Theft of Trade Secrets: Compliance Programs

by ParkmanLaw on March 27, 2013

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Because the Federal Economic Espionage Act applies to the presence of unauthorized data within a business, firms must be vigilant not only in guarding their own trade secrets but in protecting against “inward leakage,” that is, the flow of sensitive data into a business enterprise via employees, consultants, or even vendor sales personnel. The most effective way a company can achieve both of these objectives is by creating and implementing a compliance program. Often, the mere existence of such a program can help to avoid prosecution.

Who should create a compliance program?

The need for a compliance program is a function of the organization’s exposure. A high visibility company in a competitive market faces a higher chance of rivals reporting perceived violations. A company with a focus on technology and information is also more vulnerable, both to inward and outward leakage. A company experiencing rapid growth through hiring exposes itself to potentially infectious information, as does a company with heavy reliance on consultants and temporary workers. Other high-risk activities include joint ventures, outsourcing, and foreign operations.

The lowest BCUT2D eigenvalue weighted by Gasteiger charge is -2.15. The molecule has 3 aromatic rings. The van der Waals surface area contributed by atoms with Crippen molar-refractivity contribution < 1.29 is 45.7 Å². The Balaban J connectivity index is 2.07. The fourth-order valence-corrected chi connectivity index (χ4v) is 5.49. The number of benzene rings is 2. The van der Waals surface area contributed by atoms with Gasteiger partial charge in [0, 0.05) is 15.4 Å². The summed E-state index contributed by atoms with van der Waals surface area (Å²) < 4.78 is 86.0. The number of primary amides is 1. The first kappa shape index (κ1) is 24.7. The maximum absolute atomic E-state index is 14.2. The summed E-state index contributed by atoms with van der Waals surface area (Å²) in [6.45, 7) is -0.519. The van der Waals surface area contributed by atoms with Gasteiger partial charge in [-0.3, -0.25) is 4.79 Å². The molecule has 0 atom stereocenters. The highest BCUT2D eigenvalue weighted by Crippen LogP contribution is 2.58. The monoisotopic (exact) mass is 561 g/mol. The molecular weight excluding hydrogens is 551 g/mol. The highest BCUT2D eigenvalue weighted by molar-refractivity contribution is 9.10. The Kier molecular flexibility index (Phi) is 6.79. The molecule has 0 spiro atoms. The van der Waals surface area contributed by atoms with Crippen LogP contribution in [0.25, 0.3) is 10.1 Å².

What are the objectives of a good compliance program?

The first objective of any good compliance program is to prevent the introduction of unwanted sensitive information. This is the program’s most important aspect, and if achieved, can prevent any successful litigation by rivals in the area of trade secret theft. The second objective is to protect the company’s own valuable secrets. A third goal is to increase the likelihood of early discovery and reporting of problems. Fourth, the program should be aimed at protecting against criminal exposure. Finally, the plan should aim toward avoiding liability in civil litigation.

What are the elements of a good compliance program?

First, the program should have a custom design. There is no “one-size-fits-all” solution; instead, a factors like company size, business risks, past history, and industry standards must be considered. Second, the program should include standards of conduct and discipline. By establishing procedures for employees to follow, a company can not only create a list of prohibited activities, but proscribe what is expected in the event a problem is discovered. Third, high-level personnel should be involved in defining and enforcing the plan. A program run by low-level employees will not often impress a judge or prosecutor. Finally, the plan must be effectively communicated, implemented, and monitored.


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